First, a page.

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Jun 7, 2010

I Used to Wish I Were a Princess

When I was little, the paper dolls and trading cards I played with were all ballerinas and princesses. It surely looked like everything was perfect in their pristine, prettily-dressed lives. And, given that this was the 50’s, there was little else to aspire to.

Now a full-grown woman and business owner, I had the opportunity to see a princess’s life played out on national television last week. Sarah Ferguson appeared on Oprah to discuss the recent sting operation that put her back in the headlines. I found it terribly sad, but also riveting, that someone who ‘had it all’ could fall so far from that idyllic lifestyle. I had also watched a taped episode (also on Oprah) involving child bride’s of a religious fanatic who all lived on a compound in Arkansas. What these two shows had in common were women who had been sorely deprived of reality. One captive of the religious community, upon leaving, asked, “How do you know which side of the road to drive on?” Similarly, Fergie seems equally baffled by how money works.

After watching these shows I made a gratitude list thanking my lucky stars that I am not a princess and have had to slog it out in the real world and learn the lessons that help us stay out of sting operations. Here’s what I came up with:

  1. I’m grateful that although I am ‘out there’ in the public eye, I am not that famous.
  2. I am debt-free.
  3. I trust my instincts and act on that intuition. Sarah said she knew the offer was from a journalist and didn’t honor her gut feeling.
  4. I know exactly where I stand financially–what the balances are in each of my accounts.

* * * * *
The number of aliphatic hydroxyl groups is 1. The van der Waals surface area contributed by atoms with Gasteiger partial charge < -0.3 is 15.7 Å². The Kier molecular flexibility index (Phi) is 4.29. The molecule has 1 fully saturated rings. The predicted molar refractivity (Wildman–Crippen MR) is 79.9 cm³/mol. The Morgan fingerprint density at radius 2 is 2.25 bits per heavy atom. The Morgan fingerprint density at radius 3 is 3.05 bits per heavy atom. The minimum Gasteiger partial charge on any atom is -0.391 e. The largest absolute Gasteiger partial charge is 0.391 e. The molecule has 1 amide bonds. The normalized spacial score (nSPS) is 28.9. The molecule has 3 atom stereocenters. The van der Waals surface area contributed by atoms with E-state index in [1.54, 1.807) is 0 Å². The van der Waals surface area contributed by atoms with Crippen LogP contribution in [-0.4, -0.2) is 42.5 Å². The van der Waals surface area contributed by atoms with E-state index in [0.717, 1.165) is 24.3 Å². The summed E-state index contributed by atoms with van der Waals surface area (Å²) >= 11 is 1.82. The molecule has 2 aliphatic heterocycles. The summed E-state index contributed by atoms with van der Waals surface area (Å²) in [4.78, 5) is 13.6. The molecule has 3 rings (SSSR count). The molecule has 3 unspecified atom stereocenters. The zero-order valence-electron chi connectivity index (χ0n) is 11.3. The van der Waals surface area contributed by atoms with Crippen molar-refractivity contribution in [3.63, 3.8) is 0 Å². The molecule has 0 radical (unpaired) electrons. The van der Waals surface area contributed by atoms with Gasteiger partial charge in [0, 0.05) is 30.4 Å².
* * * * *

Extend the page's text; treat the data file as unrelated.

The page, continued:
5. I live within my means.

It must have been super-cool to live in Buckingham Palace and be married to a prince, but I’m feeling very fortunate today that my life is uncomplicated and I have everything I need.

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4 Comments

  1. Ruth Olbrych

    Ah….”real” life…ain’t it grand?
    Not royalty but have only recently reached the place you so proudly are Jane….knowing where you stand financially on all fronts. Although I do trust my instincts, I’m learning to act on them more freely, and although far from debt free, feel confident in my ability to find my way out, as, with understanding (ie, head out of the sand) I can make choices that make sense for my future and contribute accordingly.
    No, the life of the “rich and famous” isn’t all peaches and cream is it?
    Thanks for this.
    Ruth

    Reply
  2. wendy wrzos

    Loved what you wrote, Jane. I actually saw both of those shows too. Although I have to say I felt guilty watching the one on Fergie. As someone who grew up in England, I always admired her forthright behavior, and her ability to remain so connected to the Royal Family.
    Watching her seemed to leave more questions than answers. I know we all create lives in out heads to cope with difficult situations, but I didn’t feel that she had stepped out of that life, nor that she was being totally honest…
    It was so sad to watch.

    Reply
  3. janepollak

    @Wendy
    You nailed it! I felt like I was watching a train wreck and didn’t feel good about that voyeuristic sensation. Thanks for validating what I couldn’t articulate

    @Ruth
    Nice to be on this track. Welcome aboard!

    Reply
  4. Michelle Hazlewood

    Hi Jane! Great point in being grateful for not getting some of the stuff we thought we wanted “once upon a time”! While I know what you mean from the prospective you’d envisioned it…..there are many kinds of princesses. This one lives without much physical belongings but across the street from the beach! I honor the princess that is still within you 😉
    Love ~ Michelle

    Reply

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